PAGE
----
I’m taking a break from my series on strategic HR and pushing out a post about a recent purchase I made that ended up inspiring me to write a post that equates to HR.
This morning I had to buy new tires for my Jeep Wrangler – my dream car and one I was finally able to buy (with my wife’s consent, of course!) after pining for one since High School. I’m not an off-roader but have always loved the look of the CJ-5 and CJ-7 and then the Wrangler through all its iterations.
I also had to buy new tires for my wife’s car a couple weeks ago so it’s been an expensive couple of weeks but one I’m OK with it now that winter is here. I’m OK with spending money on important safety and foundational things.
As I was driving from Les Schwab Tires to Starbucks this morning, I noticed how much better the ride was compared to my old tires. I hadn’t noticed my old tires were worn down to the point where I needed new ones until it had snowed a little the other evening and I was slipping around more than usual. This being the rig I’d always wanted, I take very good care of it, religiously washing, getting my oil changed, and rotating my tires every 5,000 miles. I was hoping I could squeeze out another winter on my old tires
And by just looking at them, they looked fine, the treads were all evenly worn and there were no bald spots (something I used to use as a guide when I was much younger and poorer!) But having slipped around more than usual the night before, I did the “penny test” and discovered that it was time to get new tires.
As I said earlier, I immediately noticed how much better the ride was compared to my old tires. My wife also commented how much nicer her ride was after getting her new tires. Of course, we always notice this whenever we get new tires because it’s a drastic change going from worn out to new tires. We never notice our new tires being slowly worn down because it happens over a long period of time.
Now that I can afford it, I always buy the highest quality tires I can. I do this because the tires on my vehicles are the foundation of the car. They are the only piece of equipment that has contact with the ground. Whether the surface is smooth dry pavement, a rough dirt road, a wet surface, or a snowy icy road.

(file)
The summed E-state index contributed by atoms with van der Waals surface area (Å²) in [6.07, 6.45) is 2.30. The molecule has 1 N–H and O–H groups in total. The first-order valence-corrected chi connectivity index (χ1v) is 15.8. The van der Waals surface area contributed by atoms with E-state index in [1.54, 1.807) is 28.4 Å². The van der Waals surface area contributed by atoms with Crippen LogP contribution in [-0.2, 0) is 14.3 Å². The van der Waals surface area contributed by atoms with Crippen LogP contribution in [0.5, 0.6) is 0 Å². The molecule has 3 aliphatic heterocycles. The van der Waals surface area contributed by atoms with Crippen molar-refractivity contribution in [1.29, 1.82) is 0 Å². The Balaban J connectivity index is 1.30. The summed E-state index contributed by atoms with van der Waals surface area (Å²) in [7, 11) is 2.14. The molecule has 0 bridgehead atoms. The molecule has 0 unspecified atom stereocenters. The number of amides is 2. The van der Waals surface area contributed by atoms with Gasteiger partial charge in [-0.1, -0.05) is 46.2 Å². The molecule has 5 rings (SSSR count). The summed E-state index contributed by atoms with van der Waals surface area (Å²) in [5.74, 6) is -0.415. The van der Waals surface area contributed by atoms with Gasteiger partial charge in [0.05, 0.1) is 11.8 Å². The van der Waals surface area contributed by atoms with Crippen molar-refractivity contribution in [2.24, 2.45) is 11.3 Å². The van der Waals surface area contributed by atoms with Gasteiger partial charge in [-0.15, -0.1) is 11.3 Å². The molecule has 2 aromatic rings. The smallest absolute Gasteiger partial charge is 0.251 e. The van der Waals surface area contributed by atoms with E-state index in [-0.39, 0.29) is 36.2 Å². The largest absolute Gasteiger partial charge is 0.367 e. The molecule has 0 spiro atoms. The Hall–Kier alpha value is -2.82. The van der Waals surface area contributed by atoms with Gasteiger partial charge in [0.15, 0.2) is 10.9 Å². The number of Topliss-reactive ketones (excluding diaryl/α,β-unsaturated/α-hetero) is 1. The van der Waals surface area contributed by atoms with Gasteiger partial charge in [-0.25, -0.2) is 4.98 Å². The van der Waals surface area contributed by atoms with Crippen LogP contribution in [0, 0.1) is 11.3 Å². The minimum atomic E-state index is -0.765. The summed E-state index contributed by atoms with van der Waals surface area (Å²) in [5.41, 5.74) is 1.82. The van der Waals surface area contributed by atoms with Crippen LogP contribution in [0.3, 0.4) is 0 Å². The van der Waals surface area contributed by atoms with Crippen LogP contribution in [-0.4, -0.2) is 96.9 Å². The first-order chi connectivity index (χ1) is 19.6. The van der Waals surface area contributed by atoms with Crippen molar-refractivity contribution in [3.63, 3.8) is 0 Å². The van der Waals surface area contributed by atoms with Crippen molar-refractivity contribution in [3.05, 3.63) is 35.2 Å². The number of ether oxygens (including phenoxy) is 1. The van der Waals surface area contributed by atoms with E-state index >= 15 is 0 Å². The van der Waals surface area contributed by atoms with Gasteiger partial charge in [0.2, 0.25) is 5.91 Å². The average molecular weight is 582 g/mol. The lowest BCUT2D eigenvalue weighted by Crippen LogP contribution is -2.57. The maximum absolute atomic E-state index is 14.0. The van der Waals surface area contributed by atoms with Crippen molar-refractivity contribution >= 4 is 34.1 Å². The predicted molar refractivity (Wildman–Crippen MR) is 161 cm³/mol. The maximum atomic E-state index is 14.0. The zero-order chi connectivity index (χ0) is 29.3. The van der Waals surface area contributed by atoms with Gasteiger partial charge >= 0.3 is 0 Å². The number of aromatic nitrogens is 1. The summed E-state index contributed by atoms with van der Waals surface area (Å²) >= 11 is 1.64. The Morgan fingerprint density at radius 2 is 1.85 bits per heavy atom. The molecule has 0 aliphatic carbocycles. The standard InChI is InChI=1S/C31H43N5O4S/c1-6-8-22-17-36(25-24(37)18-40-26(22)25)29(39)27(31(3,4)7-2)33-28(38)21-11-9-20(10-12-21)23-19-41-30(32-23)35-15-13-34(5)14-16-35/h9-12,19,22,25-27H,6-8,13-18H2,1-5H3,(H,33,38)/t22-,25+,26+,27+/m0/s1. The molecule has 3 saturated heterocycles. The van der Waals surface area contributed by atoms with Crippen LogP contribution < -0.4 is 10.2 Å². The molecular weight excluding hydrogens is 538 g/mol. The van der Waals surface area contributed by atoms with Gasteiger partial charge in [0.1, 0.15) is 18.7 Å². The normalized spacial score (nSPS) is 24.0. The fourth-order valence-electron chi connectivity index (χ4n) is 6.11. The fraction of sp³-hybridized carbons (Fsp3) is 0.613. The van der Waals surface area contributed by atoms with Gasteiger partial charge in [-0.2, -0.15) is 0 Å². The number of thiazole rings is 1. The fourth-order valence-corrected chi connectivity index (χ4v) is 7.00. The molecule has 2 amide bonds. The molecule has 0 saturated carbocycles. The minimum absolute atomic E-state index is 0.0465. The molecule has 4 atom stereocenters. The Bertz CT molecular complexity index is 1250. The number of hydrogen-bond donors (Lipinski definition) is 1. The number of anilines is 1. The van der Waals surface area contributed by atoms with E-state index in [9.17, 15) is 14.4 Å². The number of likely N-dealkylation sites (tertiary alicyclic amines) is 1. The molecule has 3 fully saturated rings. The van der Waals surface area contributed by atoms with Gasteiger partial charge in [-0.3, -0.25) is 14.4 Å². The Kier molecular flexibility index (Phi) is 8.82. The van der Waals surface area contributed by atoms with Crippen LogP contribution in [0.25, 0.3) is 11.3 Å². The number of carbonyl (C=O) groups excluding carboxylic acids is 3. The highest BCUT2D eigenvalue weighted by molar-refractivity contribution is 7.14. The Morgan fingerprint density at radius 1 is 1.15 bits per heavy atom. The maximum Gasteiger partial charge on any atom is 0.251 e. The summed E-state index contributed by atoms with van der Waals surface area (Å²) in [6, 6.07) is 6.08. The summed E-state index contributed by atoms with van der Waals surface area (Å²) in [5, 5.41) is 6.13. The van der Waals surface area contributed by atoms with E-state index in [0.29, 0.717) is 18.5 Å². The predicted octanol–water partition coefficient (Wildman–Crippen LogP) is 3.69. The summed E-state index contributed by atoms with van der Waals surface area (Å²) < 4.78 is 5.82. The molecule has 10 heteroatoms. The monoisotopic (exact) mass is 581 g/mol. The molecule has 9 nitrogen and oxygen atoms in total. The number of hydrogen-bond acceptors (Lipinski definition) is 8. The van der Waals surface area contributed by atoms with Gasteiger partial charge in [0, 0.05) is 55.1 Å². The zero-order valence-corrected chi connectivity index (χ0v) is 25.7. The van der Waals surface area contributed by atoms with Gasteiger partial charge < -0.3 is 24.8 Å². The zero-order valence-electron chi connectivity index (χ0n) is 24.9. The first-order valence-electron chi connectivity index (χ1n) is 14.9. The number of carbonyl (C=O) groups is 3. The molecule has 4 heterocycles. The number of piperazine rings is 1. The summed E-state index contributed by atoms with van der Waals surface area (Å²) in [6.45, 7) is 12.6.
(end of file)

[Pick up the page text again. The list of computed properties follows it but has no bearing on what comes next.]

The tires we have on our vehicle are what allows us to safely, or unsafely, navigate the different road conditions to get where we need to go. If we have poor quality or worn out tires, we can usually survive for a while on the dry smooth roads but they may eventually blow out and leave us stranded. Ultimately, we will have trouble on the other types of road conditions. Its very important to have a solid and safe foundation.
So yes, I’m equating the quality of the tires on my Jeep to building and maintaining a solid HR foundation. Is that a stretch? Maybe, but let me tell you why and explore further as I equate the parts of my Jeep to the functions of an organization. All are equally important.
So let’s break it down like this:
- The financing of the loan for my Jeep is the Finance organization. (Boom. Easy)
- The engine and drive train are the Operations organization. This function is what actually propels the Jeep and organization forward and makes everything in the Jeep and organization run. Like the tires, this function has to be regularly well maintained.
- The body of the Jeep is the Marketing organization. This is what things look like to the outside observers and potential employees. Just as my Jeep looks so darn cool, Marketing is responsible for making the organization look appealing to their customers.
- The driver is the Leadership of the organization. Of course, like the driver of the Jeep, leadership is responsible for steering the organization to where, and at what speed, it needs to go and essentially sets the tone of everything that happens in the organization.
- The passengers are the Employees of the organization. The employees are not always just passive passengers but can assist Leadership with the direction they are going and can help drive and offer advice on where to go and how to get there.
- The tires are HR. As are the tires, HR is not the most exciting part of an organization but the function that should always be in constant contact with the culture of the of the organization just as the tires are always in constant contact with the road. Good tires and good HR help the Jeeper and Organization safely navigate through difficult terrain/culture and weather/business environment conditions.
The next two items are things that a Jeeper and organization have much less control over.
- The climate and weather is the business environment the organization is in. Jeepers have no control over the weather and Leadership has no control over the business environment. On any given day the weather/business environment can be clear and sunny, overcast, windy, gloomy, stormy – you get the picture.
- The road is the organization’s culture. Similar to an organization’s culture, the roads we drive can be smooth and dry, rough and rocky, slick and icy, and even flooded and impassable. Sometimes we even go off-road to experience something new and unusual.
And when we are talking about these last two items, where we have little to no control, it depends mostly on the skill of the driver/Leadership, the health of the engine/Operations, and quality of the tires/HR foundation that you have on your Jeep/organization that determines how well an organization navigates through challenging conditions as they reach their ultimate destination.
Since this is an HR blog and podcast I’ll close with this. When the organization invests in a high quality HR organization and takes good care of it, just like me investing in and taking care of the high quality tires on my Jeep, the organization will be able to effectively and safely travel to it’s desired destination, weather all the storms, and navigate the different and often dangerous road conditions along the way.